Read: The second machine age Follow me on Facebook Follow me on Goodreads Follow me on Twitter

Bought in 2014, right after it was published, I should have read it much earlier. OK, there are still plenty of other books on my to-read shelves that I got before 2012

Brynjolfsson and McAfee present a compelling (and maybe alarming) case for (information / computer) technology induced economic growth and inequality. We have entered an age of noticeable advancement in computer technology and noticeable impact of computer technology on society. Networked computer technology and globalization leads not just to opportunities in the long tail, an increase in the diversity of goods we may consume, but also to a concentration of the benefits. Competition is not anymore about the absolute (perceived) quality of a good, it is about the relative quality. Only the global relatively best matters in a (digital) economy where local supply is global. A few lucky “superstars” may capture the whole market.

Brynjolfsson and McAfee discuss the chances and challenges, and they offer some counsel. Will the growth be beneficial for all? While the presentation of the data, the discussion of what can and what will happen leaves no doubt (some people will, a lot of people may be harmed), their advice is less convincing. The short term policy recommendations are uncontroversial (and unspecific). Yet, they are less well argued for then all earlier points. This is even more true for the long-term recommendations: Even though I would mostly agree with them; me agreeing with their appropriateness has nothing to do with Brynjolfsson and McAfee’s advocacy. I always liked the idea of a negative income tax; I always would rather tax bads than goods, i. e. I would rather tax consumption than work. I do not agree with the authors’ fondness for MOOCs. I do not like MOOCs; I think they have failed their intended purpose.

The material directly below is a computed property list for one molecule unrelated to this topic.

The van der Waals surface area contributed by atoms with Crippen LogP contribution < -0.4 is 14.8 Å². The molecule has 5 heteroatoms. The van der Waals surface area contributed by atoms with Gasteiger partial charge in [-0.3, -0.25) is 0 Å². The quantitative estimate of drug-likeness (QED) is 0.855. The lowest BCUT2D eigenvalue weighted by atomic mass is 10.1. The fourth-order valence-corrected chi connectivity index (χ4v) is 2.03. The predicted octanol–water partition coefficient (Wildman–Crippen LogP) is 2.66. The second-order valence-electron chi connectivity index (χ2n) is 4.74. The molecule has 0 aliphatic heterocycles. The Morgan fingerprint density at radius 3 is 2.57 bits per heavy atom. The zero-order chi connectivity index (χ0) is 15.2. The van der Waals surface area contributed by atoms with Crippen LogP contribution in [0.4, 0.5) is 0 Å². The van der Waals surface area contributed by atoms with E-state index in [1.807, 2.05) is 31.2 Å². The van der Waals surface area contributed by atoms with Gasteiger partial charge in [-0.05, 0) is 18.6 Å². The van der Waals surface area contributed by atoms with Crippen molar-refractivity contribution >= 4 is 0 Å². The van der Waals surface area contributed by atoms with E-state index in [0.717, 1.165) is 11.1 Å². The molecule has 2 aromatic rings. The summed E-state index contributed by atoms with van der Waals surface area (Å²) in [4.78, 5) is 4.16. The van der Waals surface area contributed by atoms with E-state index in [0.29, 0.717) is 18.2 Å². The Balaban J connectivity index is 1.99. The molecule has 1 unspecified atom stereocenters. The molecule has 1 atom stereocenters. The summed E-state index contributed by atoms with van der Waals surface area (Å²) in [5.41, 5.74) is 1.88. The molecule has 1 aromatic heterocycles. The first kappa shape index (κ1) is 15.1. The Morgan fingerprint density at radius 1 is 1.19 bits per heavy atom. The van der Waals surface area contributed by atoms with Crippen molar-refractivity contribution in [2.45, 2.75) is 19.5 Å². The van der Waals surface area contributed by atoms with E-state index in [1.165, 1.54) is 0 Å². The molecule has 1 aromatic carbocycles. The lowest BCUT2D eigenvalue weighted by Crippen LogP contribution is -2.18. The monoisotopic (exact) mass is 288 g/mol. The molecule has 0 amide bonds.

So only 2 out of 15 chapters are lacking a little in persuasiveness. That ain’t bad. The other, better argued, chapters may even end up on a reading list for any course that discusses economic growth, GDP, and inequality.